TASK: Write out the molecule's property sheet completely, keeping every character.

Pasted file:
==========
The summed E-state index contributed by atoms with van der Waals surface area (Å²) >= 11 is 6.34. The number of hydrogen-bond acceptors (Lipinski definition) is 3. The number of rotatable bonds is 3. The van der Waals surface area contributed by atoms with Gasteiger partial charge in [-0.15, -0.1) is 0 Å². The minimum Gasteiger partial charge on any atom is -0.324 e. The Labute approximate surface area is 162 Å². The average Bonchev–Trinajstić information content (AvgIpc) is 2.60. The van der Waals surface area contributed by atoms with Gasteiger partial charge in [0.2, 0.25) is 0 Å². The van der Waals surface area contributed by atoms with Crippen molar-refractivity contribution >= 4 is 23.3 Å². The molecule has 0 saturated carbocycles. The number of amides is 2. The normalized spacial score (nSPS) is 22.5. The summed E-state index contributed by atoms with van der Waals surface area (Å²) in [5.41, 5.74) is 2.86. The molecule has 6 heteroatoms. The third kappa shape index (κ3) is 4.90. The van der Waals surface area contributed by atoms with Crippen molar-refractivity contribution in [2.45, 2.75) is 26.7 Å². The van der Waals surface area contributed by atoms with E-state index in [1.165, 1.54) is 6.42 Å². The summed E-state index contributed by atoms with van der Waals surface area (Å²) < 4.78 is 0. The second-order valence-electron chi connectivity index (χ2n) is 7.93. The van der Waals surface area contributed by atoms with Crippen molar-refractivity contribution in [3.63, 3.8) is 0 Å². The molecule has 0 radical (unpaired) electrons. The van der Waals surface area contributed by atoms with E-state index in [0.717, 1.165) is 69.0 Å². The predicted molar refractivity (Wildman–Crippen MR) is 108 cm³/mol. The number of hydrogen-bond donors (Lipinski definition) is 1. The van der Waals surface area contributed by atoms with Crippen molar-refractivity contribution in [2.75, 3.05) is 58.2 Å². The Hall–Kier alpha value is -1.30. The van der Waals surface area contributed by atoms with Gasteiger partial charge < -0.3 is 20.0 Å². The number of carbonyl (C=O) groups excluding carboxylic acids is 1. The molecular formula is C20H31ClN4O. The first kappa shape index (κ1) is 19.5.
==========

The summed E-state index contributed by atoms with van der Waals surface area (Å²) >= 11 is 6.34. The number of hydrogen-bond acceptors (Lipinski definition) is 3. The number of rotatable bonds is 3. The van der Waals surface area contributed by atoms with Gasteiger partial charge in [-0.15, -0.1) is 0 Å². The minimum Gasteiger partial charge on any atom is -0.324 e. The Labute approximate surface area is 162 Å². The average Bonchev–Trinajstić information content (AvgIpc) is 2.60. The van der Waals surface area contributed by atoms with Gasteiger partial charge in [0.2, 0.25) is 0 Å². The van der Waals surface area contributed by atoms with Crippen molar-refractivity contribution >= 4 is 23.3 Å². The molecule has 0 saturated carbocycles. The number of amides is 2. The normalized spacial score (nSPS) is 22.5. The summed E-state index contributed by atoms with van der Waals surface area (Å²) in [5.41, 5.74) is 2.86. The molecule has 6 heteroatoms. The third kappa shape index (κ3) is 4.90. The van der Waals surface area contributed by atoms with Crippen molar-refractivity contribution in [2.45, 2.75) is 26.7 Å². The van der Waals surface area contributed by atoms with E-state index in [1.165, 1.54) is 6.42 Å². The summed E-state index contributed by atoms with van der Waals surface area (Å²) < 4.78 is 0. The second-order valence-electron chi connectivity index (χ2n) is 7.93. The van der Waals surface area contributed by atoms with Crippen molar-refractivity contribution in [3.63, 3.8) is 0 Å². The molecule has 0 radical (unpaired) electrons. The van der Waals surface area contributed by atoms with E-state index in [0.717, 1.165) is 69.0 Å². The predicted molar refractivity (Wildman–Crippen MR) is 108 cm³/mol. The number of hydrogen-bond donors (Lipinski definition) is 1. The van der Waals surface area contributed by atoms with Crippen molar-refractivity contribution in [2.75, 3.05) is 58.2 Å². The Hall–Kier alpha value is -1.30. The van der Waals surface area contributed by atoms with Gasteiger partial charge < -0.3 is 20.0 Å². The number of carbonyl (C=O) groups excluding carboxylic acids is 1. The molecular formula is C20H31ClN4O. The first kappa shape index (κ1) is 19.5.